Dr Charles Meares1, Dr Derek Liang1, Dr Aruna Wejiwardena1, Prof John Vandervord1, Dr Robert Gates1
1Royal North Shore Hospital, St Leonards, Australia
Gastrointestinal complications in the setting of burns can be severe with a mortality rate of 45% . Bowel ischaemia can develop at any time during the admission . Severe burns patients are at increased risk of bowel infarction due to cardiovascular effects secondary to decreased intravascular volume and massive fluid shifts. Even with appropriate fluid resuscitation in the critical care setting, bowel oedema and intraabdominal hypertension can reduce bowel venous outflow, resulting in bowel ischaemia . Surgical management of bowel infarction is complicated in the setting of burns with regards to diagnosis, abdominal closure and stoma care post-operatively .
We report a case of a 45-year old male who developed transverse and left colon infarction with an associated large perforation of the transverse colon during an acute burn admission following a gas explosion. The patient sustained full thickness abdominal burns as part of his 78% total burn surface area. Managed in the intensive care setting whilst intubated and on vasopressor support, his acute abdomen was detected on repeat CT imaging for suspected intestinal ileus on day 12. The patient underwent urgent laparotomy for total colectomy and ileostomy through his abdominal burn. The laparotomy incision was closed with staples and the stoma secured with 4-0 PDS. Judicious post-operative wound management and stoma care was integral to achieve a functioning stoma and wound healing.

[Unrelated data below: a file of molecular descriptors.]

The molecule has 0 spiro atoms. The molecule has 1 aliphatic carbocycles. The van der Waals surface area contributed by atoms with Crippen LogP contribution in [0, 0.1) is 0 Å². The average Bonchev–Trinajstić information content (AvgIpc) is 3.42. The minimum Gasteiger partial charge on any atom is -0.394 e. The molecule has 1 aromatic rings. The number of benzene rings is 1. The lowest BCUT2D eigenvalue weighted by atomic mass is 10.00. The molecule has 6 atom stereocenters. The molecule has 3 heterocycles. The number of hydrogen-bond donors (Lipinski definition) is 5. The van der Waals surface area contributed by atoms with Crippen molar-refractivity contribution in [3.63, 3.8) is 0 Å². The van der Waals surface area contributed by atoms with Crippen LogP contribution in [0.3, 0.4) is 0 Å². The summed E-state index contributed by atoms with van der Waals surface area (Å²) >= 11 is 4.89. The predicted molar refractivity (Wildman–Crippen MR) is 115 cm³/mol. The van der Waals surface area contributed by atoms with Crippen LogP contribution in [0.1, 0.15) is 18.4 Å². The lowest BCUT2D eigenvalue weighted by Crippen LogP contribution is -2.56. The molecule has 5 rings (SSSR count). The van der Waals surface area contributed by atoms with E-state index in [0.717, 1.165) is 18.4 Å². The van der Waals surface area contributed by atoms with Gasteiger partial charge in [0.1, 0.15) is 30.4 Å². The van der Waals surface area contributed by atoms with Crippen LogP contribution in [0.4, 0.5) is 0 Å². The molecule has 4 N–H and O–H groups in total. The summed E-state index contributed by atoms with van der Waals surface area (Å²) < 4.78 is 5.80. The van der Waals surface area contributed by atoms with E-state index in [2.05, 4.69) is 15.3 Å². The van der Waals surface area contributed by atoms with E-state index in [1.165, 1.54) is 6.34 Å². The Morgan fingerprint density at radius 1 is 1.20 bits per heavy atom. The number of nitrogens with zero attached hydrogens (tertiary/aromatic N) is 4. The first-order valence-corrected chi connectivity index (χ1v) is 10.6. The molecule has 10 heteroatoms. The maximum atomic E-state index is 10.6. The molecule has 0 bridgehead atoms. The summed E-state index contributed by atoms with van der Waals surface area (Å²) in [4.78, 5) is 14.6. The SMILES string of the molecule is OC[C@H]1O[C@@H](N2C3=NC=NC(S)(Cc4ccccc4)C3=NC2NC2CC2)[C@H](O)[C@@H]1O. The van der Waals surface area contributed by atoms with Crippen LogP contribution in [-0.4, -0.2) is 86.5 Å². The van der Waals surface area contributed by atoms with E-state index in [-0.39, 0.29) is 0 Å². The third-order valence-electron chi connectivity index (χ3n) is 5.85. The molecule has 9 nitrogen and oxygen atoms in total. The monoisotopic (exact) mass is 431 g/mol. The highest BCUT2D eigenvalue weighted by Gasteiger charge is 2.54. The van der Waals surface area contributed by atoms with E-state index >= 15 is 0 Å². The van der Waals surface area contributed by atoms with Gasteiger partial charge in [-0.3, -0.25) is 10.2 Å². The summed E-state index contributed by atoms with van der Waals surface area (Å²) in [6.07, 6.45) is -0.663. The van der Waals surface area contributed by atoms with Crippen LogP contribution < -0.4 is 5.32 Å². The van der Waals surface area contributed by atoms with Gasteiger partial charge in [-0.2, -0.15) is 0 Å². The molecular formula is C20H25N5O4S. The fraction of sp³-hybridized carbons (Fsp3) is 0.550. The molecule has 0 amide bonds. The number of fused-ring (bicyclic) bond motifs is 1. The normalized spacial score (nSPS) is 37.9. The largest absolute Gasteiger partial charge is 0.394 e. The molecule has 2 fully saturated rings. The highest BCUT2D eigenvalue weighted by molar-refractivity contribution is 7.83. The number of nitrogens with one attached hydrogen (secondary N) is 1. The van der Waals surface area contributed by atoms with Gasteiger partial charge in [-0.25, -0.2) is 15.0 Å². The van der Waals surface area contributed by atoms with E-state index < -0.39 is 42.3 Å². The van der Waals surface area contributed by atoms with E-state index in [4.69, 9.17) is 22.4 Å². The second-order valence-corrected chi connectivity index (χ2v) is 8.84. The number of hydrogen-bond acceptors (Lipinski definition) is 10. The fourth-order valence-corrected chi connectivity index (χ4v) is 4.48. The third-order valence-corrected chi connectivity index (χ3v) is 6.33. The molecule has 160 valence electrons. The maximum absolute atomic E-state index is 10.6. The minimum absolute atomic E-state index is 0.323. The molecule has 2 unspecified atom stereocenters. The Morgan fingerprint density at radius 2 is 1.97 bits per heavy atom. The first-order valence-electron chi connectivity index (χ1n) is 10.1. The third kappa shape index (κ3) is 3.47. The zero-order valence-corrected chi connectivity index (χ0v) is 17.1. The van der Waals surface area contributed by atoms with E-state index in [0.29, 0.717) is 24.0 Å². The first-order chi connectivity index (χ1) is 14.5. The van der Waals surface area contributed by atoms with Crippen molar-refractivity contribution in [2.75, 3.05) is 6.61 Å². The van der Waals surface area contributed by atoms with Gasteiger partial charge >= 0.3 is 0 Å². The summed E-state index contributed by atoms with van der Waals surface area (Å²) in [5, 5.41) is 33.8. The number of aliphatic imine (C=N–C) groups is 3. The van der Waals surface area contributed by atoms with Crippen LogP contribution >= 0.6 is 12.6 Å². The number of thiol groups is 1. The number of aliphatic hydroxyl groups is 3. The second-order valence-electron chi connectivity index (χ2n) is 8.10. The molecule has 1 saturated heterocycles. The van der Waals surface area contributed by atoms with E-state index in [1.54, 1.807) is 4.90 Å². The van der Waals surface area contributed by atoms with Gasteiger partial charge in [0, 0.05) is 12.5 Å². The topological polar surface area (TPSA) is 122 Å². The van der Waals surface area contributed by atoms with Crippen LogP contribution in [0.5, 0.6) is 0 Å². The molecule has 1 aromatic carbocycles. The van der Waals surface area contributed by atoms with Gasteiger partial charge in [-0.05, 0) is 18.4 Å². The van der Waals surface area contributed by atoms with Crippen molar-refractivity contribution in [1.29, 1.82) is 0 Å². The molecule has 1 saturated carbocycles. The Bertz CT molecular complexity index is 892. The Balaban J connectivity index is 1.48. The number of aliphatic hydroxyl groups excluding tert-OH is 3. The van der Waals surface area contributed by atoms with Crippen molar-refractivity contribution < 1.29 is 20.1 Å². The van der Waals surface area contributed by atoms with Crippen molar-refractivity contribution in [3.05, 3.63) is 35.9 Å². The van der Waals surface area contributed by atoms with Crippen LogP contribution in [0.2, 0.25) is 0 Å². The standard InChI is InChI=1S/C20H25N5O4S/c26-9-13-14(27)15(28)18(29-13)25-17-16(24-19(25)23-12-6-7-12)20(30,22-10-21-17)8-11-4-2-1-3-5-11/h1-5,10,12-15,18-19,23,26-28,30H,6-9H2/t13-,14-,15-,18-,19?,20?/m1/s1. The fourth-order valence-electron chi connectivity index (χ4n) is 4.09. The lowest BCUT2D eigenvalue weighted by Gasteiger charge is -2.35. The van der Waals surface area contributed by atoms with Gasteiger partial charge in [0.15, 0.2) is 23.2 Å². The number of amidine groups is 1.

This case highlights the danger of bowel infarction in the severe burns patient and the complex issues of diagnosis, surgical management and post-operative care.
 Markell KW, Renz EM, White CE, Albrecht ME, Blackbourne LH, Park MS, et al. Abdominal complications after severe burns. J Am Coll Surg 2009;208:940–7.
 Ivy ME, Possenti PP, Kepros J, Atweh NA, D’Aiuto M, Palmer J, et al. Abdominal compartment syndrome in patients with burns. J Burn Care Rehabil 1999;20:351–3.
Charles Meares is an unaccredited trainee at Royal North Shore Hospital, Sydney.